So, what do vegetables and cannabis have to do with one another? Well, a vegetable is typically defined as "an edible part of a cultivated herbaceous plant” and is generally consumed as a food (or drink). It usually refers to the root, stem, leaf, or even flower of a plant. Some vegetables can be eaten raw, whilst others need to be cooked to make them edible. However, it is a known fact that when certain fruits and vegetables are heated, they lose a lot of useful enzymes and nutrients in the process. Cannabis also shares this trait with traditional vegetables.
Techniques for making cannabis-based preparations are based on what benefits are sought from the plant. In recent years, some have begun to promote the use of raw cannabis for medicinal purposes, arguing that the active compounds found in its raw form also have unique effects.
In the case of cannabis extraction, vaporisation, medications, creams, and high-concentration oils, a process called decarboxylation usually takes place, which means that the plant materials are exposed to heat. As the temperature rises, a carbon atom leaves the carbon chain, releasing carbon dioxide (CO2). This is necessary for cannabis-derived compounds to be able to “fit” into the CB1 and CB2 cell receptors in the endocannabinoid system of the brain and body.
Because the stomach does not produce enough heat for the carbon atom to separate from the cannabinoid molecules, the crude form of THC ( tetrahydrocannabinol, one of the primary ingredients in cannabis ) cannot bind to the CB1 receptors in the brain that are responsible for the intoxicating effects of cannabis. Although research on raw cannabis is still in its infancy, some believe that acidic cannabinoids (raw, unheated) actually work via a different route.
THCA in raw cannabis is not psychotropic, so raw cannabis is not mind-altering and elicits no high whatsoever.
The raw cannabis movement
One of the most well-known proponents of raw cannabis use is California based Dr William Courtney, whose own work was initially demonstrated through the enormous success that his wife — who suffered from systemic lupus, rheumatoid arthritis and other illnesses — experienced, namely significant health improvements after starting to consume juiced cannabis leaves and buds. According to his findings, consuming fresh cannabis in this way allows the patient to increase their daily intake of cannabinoids significantly, all whilst avoiding any psychotropic / high-inducing effects.
This is important when raising the issue of cannabis use and assumed intoxication, especially with regards to children, the seriously infirm and the elderly. Raw cannabis use mitigates this, and can thus be seen as one of the perfect ways to avoid any unwanted effects, whilst still experiencing the plant’s innumerable possible benefits.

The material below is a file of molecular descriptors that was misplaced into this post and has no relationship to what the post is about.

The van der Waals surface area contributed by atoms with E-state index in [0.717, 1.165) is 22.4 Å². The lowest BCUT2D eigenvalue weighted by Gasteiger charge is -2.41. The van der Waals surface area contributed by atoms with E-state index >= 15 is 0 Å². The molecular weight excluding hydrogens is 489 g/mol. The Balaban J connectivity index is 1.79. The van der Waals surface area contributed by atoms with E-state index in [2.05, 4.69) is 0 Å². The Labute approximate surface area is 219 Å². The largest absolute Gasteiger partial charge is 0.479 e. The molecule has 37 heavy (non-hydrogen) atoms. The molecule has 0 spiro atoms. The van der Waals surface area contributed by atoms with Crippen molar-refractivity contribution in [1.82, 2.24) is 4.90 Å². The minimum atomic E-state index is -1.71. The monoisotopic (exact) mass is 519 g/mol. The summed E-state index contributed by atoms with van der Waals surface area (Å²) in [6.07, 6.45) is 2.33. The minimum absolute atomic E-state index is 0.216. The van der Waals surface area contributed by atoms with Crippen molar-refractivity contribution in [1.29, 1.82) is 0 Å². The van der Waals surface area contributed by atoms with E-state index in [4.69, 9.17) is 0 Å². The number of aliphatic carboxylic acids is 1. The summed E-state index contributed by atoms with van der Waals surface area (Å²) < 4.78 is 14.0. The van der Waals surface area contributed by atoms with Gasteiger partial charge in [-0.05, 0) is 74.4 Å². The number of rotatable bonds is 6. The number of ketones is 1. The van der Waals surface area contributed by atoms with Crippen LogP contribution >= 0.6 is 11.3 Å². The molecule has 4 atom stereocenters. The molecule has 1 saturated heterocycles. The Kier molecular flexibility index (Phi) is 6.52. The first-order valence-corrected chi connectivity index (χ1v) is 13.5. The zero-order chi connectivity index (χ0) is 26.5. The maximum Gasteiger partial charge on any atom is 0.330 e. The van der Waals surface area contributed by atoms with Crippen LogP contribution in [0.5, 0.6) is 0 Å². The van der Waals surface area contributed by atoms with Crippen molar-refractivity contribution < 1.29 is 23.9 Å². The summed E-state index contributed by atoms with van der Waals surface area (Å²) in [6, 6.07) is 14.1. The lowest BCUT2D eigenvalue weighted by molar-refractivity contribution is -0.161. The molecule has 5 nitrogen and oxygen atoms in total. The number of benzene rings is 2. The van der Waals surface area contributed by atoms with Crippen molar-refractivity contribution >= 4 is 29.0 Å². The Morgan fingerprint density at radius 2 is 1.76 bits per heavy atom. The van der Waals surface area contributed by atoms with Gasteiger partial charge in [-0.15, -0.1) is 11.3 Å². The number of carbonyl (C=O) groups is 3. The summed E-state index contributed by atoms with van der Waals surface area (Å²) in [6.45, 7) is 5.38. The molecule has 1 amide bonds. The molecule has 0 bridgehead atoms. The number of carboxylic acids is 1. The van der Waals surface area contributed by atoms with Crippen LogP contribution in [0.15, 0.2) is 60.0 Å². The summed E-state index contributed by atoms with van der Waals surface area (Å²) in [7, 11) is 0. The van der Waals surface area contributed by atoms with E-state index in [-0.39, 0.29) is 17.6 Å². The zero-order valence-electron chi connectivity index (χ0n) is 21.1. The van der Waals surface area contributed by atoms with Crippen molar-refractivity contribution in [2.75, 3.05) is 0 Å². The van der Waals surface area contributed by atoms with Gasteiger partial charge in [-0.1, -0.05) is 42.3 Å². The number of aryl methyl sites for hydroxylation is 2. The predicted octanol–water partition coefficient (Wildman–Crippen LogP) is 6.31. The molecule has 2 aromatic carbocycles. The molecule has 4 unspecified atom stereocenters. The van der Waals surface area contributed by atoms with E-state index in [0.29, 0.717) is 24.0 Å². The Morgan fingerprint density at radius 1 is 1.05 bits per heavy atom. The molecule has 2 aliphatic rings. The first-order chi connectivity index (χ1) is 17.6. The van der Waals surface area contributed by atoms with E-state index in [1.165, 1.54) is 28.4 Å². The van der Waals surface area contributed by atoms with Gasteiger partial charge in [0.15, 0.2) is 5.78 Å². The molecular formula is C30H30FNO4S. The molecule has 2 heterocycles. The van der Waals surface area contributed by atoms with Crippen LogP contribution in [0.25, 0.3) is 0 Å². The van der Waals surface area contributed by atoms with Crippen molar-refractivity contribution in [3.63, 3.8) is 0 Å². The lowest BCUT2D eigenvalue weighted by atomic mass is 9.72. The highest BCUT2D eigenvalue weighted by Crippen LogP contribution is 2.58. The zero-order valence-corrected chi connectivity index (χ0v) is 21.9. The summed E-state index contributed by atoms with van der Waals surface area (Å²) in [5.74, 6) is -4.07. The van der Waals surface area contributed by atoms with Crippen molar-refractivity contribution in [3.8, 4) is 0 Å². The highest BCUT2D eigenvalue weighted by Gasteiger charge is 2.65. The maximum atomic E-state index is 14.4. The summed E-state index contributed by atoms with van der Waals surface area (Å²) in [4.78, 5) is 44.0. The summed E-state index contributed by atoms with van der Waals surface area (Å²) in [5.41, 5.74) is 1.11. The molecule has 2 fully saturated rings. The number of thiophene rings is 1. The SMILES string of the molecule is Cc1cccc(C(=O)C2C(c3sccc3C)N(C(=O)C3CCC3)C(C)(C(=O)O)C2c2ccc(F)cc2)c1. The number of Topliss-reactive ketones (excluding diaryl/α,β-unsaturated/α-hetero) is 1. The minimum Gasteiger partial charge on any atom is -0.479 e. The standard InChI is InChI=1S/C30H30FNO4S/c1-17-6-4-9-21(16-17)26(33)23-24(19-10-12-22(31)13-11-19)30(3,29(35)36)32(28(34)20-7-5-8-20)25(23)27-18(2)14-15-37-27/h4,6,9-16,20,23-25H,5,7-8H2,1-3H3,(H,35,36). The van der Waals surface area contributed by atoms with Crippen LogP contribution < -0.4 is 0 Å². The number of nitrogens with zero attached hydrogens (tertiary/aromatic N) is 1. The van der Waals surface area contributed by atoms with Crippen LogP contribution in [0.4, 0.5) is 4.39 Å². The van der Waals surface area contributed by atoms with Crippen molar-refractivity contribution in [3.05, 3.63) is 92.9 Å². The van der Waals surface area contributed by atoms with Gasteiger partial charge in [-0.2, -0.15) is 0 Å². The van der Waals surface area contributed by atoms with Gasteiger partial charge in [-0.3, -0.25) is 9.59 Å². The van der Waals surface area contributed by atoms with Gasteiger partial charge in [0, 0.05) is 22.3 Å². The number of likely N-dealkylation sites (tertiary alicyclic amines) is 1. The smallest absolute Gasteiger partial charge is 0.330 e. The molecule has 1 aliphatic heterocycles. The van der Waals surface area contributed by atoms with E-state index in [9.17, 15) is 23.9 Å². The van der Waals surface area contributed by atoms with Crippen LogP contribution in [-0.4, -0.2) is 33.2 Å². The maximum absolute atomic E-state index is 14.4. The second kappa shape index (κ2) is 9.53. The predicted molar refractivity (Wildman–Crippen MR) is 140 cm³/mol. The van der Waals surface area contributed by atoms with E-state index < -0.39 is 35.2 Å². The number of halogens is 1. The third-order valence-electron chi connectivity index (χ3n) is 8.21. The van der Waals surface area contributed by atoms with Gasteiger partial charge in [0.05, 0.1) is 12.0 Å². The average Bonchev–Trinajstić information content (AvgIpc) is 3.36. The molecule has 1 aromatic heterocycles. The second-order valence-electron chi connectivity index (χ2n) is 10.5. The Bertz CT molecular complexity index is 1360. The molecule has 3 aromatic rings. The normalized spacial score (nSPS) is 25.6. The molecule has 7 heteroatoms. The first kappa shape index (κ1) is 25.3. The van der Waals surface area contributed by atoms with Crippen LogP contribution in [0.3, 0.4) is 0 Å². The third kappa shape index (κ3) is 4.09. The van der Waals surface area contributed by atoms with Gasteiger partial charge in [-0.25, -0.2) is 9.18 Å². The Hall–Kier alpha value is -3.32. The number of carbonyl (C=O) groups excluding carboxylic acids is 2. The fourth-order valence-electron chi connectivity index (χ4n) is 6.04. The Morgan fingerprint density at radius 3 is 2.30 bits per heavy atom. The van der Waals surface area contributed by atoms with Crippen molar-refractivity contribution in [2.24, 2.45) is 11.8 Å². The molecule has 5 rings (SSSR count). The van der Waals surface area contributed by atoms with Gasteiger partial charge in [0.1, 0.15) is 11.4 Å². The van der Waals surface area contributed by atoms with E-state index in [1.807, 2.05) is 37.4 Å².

Raw cannabis: mechanism of action
Proponents, such as Dr Courtney, report that crude cannabinoid acids offer more long-term benefits, being generally incapable of immediate symptom relief, although some effects can be detected relatively quickly. Cannabinoid acids are stored in adipose tissue (body fat) and it can take up to several weeks (possibly four to eight) for the body's adipose tissue to become completely saturated. Once the adipose tissue has completely absorbed the cannabinoid acids, the effect of the raw cannabis begins.
Exciting research, like that of Dr Ruth Ross, Chair at the Department of Pharmacology & Toxicology at University of Toronto, who co-headed a research team, found that CBDA and CBGA cannabinoid acid both have an antagonistic (blocking) effect on receptors in the body that contribute to the rapid multiplying of cancer cells, as well as to the perception of pain and inflammation. By inhibiting signalling from these receptors, cannabinoid acids are said to have possible beneficial anti-cancer properties, as well as potentially reducing perceived pain levels and inflammation within the body. More research is needed in this area to explore the full potential of cannabis in this arena.
What are THCA and CBDA?
Although much research focuses on THC and CBD, comparatively little is known about acidic precursors — THCA (tetrahydrocannabinolic acid) and CBDA (cannabidiol acid). A fact that may surprise many, is that raw cannabis — especially when fresh — actually contains very little THC and CBD, rather a much larger amount of those acids (THCA and CBDA). The cannabis plant actually only produces cannabinoids in acidic form that are then converted to THC and CBD after being heating or matured. Decarboxylation is the chemical reaction responsible for this transformation. When left in their natural form, THCA and CBDA have no psychotropic effects, but have been suggested to have some similar health effects to their better-known counterparts.